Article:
Investing in mutual funds

Georges Bock
Table of contents
Georges Bock

Want to invest but unsure where to put your money?

You find crypto cool but too risky. Stocks seem time-consuming and complicated. And real estate—great, but where to find the deposit?

If you relate to one or all these feelings, then investment funds might be for you. They come in all shapes and sizes, cater for different risk profiles, and even for more sustainability-conscious investors.

Here’s our definitive guide to investments funds, their perks, their faults, and how you can make them work for you.

Lesson 1 on what a fund is?

By investing in a mutual fund, you’re pooling together your cash with other investors to buy bonds, stocks, and other securities.

This is done via a company that makes these investments on behalf of all the investors: a mutual fund. It’s often called a “collective investment” because people come together to invest, rather than choosing on their own.

You don’t directly own the investments, the mutual fund does, but you get a share of the profits or losses of the funds’ future holdings.

Most funds are based on a theme, for example, North American markets, technology, or government bonds. The theme often determines whether the fund is high- or -low- risk so it’s good to get an understanding of how they work.

Lesson 2 on why people invest in funds

Investment funds can make investing that bit easier.

It’s a good place to start if you’re worried about things like risk, selecting the wrong stocks or getting your money back in an emergency.

Funds also compare well to other options if you wish to concentrate on an entire industry, geography or cause rather than to individual companies.

Six common investing struggles that funds make easier

Selecting stocks and bonds

With funds, a professional at the fund house chooses the stocks or securities for you so you don’t need to worry about following the market or buying and selling at the right or wrong time.
This helps take the stress out of investing so you can easily pursue long-term strategies for growth over longer timescales.

‍Getting a clear idea of risk

‍Unlike stocks or cryptocurrencies, each fund is given a financial risk score, so you have a a really good idea of what you’re getting yourself into if you buy.

It’s relatively easy to read. Investments with low-risk scores are for you if you’re uncomfortable with big losses. And high-risk investments should only be pursued if you can really afford to lose some of your initial investment.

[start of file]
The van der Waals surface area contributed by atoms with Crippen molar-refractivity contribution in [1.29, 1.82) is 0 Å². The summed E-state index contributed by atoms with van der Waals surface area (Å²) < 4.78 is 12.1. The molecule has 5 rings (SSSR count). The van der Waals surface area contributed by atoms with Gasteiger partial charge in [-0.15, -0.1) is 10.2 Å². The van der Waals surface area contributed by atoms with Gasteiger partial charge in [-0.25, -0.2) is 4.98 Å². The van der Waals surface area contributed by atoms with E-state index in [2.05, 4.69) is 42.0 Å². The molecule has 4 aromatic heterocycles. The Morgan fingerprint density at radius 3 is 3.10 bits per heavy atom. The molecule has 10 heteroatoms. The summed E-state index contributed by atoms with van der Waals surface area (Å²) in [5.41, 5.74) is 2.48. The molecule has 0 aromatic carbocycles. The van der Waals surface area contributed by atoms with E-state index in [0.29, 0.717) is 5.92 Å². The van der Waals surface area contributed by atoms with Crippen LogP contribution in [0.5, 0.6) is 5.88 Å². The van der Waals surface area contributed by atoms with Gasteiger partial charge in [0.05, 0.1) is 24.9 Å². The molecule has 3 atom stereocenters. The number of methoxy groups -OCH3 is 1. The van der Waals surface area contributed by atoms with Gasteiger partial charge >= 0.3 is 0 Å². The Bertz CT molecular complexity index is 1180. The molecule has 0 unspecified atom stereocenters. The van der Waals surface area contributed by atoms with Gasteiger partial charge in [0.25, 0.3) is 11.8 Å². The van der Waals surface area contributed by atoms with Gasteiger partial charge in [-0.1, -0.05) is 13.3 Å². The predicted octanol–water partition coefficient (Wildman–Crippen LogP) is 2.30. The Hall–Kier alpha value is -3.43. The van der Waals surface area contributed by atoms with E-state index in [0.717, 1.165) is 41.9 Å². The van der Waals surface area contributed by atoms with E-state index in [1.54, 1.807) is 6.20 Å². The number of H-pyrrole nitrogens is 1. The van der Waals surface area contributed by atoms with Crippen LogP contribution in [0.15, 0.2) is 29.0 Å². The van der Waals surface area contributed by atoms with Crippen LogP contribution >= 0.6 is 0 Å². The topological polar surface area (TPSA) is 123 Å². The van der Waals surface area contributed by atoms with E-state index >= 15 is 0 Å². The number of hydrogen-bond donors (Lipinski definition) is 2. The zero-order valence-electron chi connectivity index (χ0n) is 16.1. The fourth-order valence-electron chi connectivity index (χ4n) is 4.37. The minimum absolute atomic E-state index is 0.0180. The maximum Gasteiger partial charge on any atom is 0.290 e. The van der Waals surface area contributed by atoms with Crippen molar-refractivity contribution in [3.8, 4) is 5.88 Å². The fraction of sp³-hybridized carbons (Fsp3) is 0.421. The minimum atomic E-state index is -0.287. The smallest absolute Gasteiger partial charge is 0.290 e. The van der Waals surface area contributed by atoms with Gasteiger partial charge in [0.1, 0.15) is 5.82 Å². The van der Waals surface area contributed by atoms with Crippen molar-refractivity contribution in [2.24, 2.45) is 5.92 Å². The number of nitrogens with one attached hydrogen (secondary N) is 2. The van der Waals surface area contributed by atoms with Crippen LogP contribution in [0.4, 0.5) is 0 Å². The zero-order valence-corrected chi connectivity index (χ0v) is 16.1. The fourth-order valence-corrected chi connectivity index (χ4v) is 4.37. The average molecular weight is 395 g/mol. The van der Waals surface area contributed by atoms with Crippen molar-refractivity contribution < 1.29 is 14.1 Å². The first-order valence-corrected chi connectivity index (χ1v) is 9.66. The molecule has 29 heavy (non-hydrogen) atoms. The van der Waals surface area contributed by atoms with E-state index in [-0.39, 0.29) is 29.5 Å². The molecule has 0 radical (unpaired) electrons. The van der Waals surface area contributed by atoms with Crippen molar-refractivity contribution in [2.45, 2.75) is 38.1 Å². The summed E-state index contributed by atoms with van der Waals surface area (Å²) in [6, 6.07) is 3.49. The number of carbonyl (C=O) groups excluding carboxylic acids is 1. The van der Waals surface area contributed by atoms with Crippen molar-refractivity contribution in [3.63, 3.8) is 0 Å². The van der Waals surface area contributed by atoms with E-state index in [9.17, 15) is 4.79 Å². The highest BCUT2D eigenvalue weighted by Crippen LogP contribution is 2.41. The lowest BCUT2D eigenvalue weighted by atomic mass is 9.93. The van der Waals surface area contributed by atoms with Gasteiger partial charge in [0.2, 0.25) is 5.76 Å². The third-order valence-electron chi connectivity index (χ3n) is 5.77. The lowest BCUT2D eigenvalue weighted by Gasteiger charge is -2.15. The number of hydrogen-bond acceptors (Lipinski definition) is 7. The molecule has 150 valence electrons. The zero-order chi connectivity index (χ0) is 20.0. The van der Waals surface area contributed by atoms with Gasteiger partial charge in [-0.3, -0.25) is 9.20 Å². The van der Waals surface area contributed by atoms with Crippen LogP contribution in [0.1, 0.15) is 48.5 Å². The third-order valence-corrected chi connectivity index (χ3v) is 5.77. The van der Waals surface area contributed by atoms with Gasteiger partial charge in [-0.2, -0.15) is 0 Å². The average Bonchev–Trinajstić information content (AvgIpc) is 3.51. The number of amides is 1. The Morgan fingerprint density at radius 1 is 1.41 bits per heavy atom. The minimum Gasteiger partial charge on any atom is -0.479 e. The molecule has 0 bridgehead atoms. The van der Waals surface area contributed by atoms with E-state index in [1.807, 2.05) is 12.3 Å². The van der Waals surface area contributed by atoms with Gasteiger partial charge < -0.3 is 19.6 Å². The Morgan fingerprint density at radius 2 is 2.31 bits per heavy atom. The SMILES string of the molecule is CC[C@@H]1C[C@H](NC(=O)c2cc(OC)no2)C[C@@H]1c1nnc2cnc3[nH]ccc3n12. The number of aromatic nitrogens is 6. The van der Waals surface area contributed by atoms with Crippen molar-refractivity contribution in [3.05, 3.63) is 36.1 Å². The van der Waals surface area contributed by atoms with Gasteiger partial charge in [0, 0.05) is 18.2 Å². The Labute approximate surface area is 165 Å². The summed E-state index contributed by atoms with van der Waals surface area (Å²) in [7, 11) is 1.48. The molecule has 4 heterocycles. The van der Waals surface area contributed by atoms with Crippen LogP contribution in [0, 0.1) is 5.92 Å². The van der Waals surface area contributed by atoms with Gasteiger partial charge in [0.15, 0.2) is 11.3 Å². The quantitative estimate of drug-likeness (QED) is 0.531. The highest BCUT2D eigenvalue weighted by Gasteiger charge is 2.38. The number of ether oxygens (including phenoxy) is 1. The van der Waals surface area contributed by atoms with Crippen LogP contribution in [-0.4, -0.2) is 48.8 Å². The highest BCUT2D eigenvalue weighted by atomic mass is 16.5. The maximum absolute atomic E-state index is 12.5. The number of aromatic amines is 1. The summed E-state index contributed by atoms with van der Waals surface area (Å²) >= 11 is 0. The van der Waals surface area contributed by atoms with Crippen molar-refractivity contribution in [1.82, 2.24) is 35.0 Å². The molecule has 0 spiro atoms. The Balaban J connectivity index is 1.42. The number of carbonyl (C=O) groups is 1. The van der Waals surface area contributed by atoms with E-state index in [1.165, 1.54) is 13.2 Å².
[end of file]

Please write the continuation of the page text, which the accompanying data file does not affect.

The scoring system was developed by the EU to keep customers safe.

Getting your money back if you need it

While it’s often better to hold on to your funds for a long time to ride out bumps in the market, it’s actually very easy to get your money back right away.

You can sell your fund back to the fund house at any time you like. Of course, the sale will be at the market price on the day of the sale, so you may come out at a loss. But it’s still always possible to get your hands on the cash when you want.

Following the golden rule of investing—diversify, diversify, diversify

We talk a lot about diversification as one of the golden rules that can reduce the risk of investing: making sure you don’t put all your eggs into one basket, so to speak.

Investing in funds is a simple way to diversify, because you’re not just buying one stock but a whole range of stocks or other securities.

And the more funds you have, the greater diversity you build in.

Going after a vision

You might have a particular vision of how or where you want to invest: for example, in green technologies or in emerging markets. Investing in a fund means you buy a broader range of investments within a particular theme, meaning you feel more like you’re moving a whole industry or target area forward with your money.

Lesson 3 on how long and how often to invest?

Unlike trading, investing is usually about long-term financial objectives.

Investors hold on to investments for longer to smooth out the highs and lows of the financial markets.

Experts tend to say that five years is the very minimum that you should invest. If you think you’ll need your money in this timeframe, then investing might not be right for you.

Looking beyond five years, invest for as long as you can to unlock the main advantage of investing: compound interest. Read how it works in our guide.

Lesson 4 on doing it alone or getting support

Do it yourself

More and more people are choosing to select their own investments.

Doing it yourself can feel bold and liberating. You get to decide what happens to your money.
Some select their own investments because they’re unsure who they can trust to give them neutral advice. Some find that getting advice is just too expensive.

Others do it for ethical reasons: they want more control over where their money goes and may even wish to make an impact.

‍Get help

‍If choosing your own investments feels like too much, there are alternative options out there.

Robo-advisers select investments for you based on your risk and investment profile. Although they may sound futuristic, they’ve been around a few years now and offer a valid alternative to more expensive personalised advice.

If you have extra cash to spare, you can also seek professional advice from a financial advisor or coach. Look out for advisors specialising in certain profiles, like freelancers, women, or small business owners.

Simply invest sustainably

Open an investment account that allows you to invest in funds that match your values.

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Georges Bock is the CEO and founder of Moniflo. He sees money and investing as a way to shape the future by taking a bottom-up approach. He lives in Luxembourg with his family and his dog Yola and enjoys nothing more than watching his two children discover the world.


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